Requisite Royal Regalia: It comes in four parts, each a pair of items, one for the Emperor and one for the Empress: the Crowns, the Keys, the Seals, and the Swords.

Crowns: There are the official Great Crowns of the Empire, of course, great heavy things in the shape of entwined dragons of five different metals, with eyes of black opal, and pearls and shining iöseraz in their mouths.

Of course, they have the slight disadvantage of being bloody heavy, and so are brought out only on formal occasions, by which I really mean occasions formal even by the standards of the Court of Courts. The rest of the time, the Imperial Couple wear their working crowns, simple braided circlets of platinum and (red) orichalcium.

(It’s the orichalcium that makes it Imperial, of course – while being able to cook the stuff up in alchemic nucleus-rearranging machines these days has brought the price down considerably from the days when it has to be scraped in tiny fragments out of Precursor ruins, and there aren’t any sumptuary laws that would prevent anyone who wanted to from having themselves an orichalcium tiara made, it’s the courtesy of the thing.)

Keys: Possibly the most symbolically important part of the regalia, the Imperial Couple each have a key – as do the President of the Senate and the Ephor President of the Curia, which is to say, the co-equal heads of the Imperial government.

These keys open the locked covers of the master ceremonial copy of the Imperial Charter, penned in exquisitely expensive calligraphy on equally exquisitely expensive pages, which master copy is brought out only when one of the aforementioned notables is being officially crowned, appointed, or otherwise sworn into office by the other two. But most importantly, they signify their function as the primary executors of, and the foremost servants of, the Contract and the Charter.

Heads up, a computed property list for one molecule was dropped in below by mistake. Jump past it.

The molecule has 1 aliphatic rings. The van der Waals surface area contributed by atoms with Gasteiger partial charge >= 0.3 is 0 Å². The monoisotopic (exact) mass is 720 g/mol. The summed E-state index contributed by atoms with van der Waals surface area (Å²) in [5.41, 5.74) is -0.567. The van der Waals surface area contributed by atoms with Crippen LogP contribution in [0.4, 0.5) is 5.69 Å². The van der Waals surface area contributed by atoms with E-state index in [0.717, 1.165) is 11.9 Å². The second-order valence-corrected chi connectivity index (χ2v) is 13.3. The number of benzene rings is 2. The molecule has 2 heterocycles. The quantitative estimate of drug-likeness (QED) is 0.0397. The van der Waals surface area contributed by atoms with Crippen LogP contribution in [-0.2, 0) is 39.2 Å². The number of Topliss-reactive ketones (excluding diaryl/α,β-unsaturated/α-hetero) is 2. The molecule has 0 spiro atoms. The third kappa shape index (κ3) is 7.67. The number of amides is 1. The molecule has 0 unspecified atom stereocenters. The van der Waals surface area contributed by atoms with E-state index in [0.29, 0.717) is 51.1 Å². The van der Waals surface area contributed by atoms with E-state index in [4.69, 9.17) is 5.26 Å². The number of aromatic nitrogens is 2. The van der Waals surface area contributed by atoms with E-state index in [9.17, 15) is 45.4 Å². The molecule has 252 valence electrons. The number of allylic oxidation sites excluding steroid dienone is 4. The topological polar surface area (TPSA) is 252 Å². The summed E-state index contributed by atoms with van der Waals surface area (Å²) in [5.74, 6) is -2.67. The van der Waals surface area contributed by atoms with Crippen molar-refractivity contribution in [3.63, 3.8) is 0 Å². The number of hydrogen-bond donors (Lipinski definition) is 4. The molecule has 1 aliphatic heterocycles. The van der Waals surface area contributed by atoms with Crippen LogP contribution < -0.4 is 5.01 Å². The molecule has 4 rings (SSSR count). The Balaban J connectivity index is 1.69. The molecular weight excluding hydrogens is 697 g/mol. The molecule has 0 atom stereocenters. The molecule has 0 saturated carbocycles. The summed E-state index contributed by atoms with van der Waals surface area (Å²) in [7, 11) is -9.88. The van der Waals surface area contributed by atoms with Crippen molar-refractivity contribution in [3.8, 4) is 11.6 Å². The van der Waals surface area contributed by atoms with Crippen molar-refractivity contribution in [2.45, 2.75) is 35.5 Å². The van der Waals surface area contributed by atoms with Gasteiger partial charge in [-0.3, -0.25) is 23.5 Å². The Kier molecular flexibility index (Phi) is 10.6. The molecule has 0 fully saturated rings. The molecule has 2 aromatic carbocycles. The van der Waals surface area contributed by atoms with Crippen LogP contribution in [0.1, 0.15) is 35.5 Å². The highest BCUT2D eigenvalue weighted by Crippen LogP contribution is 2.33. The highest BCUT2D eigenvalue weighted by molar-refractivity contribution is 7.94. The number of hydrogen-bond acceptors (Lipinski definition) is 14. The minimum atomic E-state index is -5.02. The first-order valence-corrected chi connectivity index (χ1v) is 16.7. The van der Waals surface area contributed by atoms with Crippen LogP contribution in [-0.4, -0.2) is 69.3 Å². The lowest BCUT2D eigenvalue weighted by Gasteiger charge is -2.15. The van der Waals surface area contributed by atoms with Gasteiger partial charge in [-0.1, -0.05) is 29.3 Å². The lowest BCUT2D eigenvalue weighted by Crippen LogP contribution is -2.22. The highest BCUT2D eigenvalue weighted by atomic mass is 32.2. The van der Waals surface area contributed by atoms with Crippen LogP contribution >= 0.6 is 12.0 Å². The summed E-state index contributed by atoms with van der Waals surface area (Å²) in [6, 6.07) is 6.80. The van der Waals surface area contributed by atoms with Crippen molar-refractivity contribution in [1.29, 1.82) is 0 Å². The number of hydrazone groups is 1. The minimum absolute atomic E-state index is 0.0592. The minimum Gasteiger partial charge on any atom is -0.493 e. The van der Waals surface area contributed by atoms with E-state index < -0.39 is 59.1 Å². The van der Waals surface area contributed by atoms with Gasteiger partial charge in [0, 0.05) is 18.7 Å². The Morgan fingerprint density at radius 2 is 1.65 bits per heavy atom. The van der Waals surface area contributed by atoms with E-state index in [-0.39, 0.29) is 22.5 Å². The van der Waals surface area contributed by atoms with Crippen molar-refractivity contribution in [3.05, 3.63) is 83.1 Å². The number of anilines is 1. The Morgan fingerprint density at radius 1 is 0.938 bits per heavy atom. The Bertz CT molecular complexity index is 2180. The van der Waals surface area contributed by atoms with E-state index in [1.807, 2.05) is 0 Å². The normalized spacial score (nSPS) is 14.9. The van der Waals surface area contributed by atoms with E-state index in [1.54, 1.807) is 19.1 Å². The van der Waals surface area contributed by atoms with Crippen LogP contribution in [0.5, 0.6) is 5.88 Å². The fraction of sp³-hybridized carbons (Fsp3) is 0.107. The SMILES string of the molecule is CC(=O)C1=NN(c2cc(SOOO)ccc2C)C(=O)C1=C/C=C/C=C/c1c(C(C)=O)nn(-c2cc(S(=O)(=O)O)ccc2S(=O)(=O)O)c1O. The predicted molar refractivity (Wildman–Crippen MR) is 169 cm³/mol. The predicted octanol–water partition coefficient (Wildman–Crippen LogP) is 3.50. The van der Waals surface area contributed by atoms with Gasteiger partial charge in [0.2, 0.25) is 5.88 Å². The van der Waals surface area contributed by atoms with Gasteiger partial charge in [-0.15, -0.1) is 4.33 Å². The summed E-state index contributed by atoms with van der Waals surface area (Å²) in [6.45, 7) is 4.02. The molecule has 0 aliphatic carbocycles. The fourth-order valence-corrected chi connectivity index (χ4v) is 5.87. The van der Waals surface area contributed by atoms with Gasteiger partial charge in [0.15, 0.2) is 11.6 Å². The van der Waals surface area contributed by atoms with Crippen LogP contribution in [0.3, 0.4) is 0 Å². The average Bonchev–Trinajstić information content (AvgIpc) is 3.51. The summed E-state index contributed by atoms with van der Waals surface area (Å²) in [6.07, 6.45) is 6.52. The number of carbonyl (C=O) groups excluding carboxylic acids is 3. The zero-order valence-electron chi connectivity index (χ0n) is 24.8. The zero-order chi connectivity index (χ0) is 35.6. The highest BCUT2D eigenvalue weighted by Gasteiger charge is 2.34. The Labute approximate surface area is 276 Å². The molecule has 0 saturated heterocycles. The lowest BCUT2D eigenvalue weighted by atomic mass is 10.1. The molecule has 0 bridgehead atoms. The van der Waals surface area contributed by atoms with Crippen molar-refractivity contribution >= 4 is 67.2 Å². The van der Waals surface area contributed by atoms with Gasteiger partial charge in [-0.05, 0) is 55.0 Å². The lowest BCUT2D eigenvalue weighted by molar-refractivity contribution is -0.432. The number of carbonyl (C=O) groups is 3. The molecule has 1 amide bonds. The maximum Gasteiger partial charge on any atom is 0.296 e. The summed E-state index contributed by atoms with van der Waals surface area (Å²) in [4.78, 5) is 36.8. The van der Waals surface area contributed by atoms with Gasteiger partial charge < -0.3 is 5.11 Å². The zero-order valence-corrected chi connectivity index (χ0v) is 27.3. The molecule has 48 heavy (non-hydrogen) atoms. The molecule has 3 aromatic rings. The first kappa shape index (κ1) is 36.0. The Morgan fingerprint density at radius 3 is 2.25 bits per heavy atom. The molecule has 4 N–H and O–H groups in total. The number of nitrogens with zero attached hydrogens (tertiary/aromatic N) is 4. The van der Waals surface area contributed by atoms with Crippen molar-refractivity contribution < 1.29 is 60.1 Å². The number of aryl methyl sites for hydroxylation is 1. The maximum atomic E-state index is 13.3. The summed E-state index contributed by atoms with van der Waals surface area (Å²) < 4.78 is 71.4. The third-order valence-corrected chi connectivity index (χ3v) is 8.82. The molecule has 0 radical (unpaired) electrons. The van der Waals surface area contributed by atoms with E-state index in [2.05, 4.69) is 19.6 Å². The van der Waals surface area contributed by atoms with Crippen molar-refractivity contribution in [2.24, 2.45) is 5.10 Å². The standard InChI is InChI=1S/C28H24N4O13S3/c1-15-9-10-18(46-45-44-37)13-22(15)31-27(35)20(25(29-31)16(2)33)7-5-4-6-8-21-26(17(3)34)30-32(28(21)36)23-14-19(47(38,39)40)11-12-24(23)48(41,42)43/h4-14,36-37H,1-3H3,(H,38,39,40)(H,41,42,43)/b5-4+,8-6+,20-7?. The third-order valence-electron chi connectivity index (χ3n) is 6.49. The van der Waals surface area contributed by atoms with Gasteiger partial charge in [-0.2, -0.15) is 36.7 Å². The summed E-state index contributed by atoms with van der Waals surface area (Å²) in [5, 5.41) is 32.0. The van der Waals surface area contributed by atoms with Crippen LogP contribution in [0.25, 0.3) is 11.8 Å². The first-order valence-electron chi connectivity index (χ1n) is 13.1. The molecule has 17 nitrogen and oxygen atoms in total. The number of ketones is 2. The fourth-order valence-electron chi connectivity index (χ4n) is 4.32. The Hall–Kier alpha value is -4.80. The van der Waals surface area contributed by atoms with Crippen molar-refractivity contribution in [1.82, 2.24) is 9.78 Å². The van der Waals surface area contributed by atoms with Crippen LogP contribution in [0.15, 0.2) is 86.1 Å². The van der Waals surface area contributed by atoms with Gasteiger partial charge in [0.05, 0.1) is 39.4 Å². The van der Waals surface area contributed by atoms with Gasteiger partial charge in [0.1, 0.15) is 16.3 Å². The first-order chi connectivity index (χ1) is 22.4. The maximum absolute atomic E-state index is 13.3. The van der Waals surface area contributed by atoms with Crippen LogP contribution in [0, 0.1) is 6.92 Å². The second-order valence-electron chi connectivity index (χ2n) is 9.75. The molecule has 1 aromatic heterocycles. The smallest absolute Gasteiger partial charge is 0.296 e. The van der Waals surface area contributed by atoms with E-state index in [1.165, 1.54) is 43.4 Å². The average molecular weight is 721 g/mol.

Seals: Not the privy seals, of course, which the Imperial Couple wear on their fingers like everyone else. This is the Great Seal of the Empire, which comes in two halves, one side each, and is rather larger than most privy seals, by nature of the significance of the thing. (It’s also rather larger than most organizational seals, but then, the Empire’s rather larger than most organizations.) It’s a big chunk of gold, mostly unornamented, and a little worn. It is, after all, a working seal. (And these days incorporates some nifty data-encryption hardware.)

The Seal, however, is not carried by the Imperial Couple themselves – that job belongs to the Imperial Dogs, who wear the halves on chains around their necks when the Seal is not actually in use.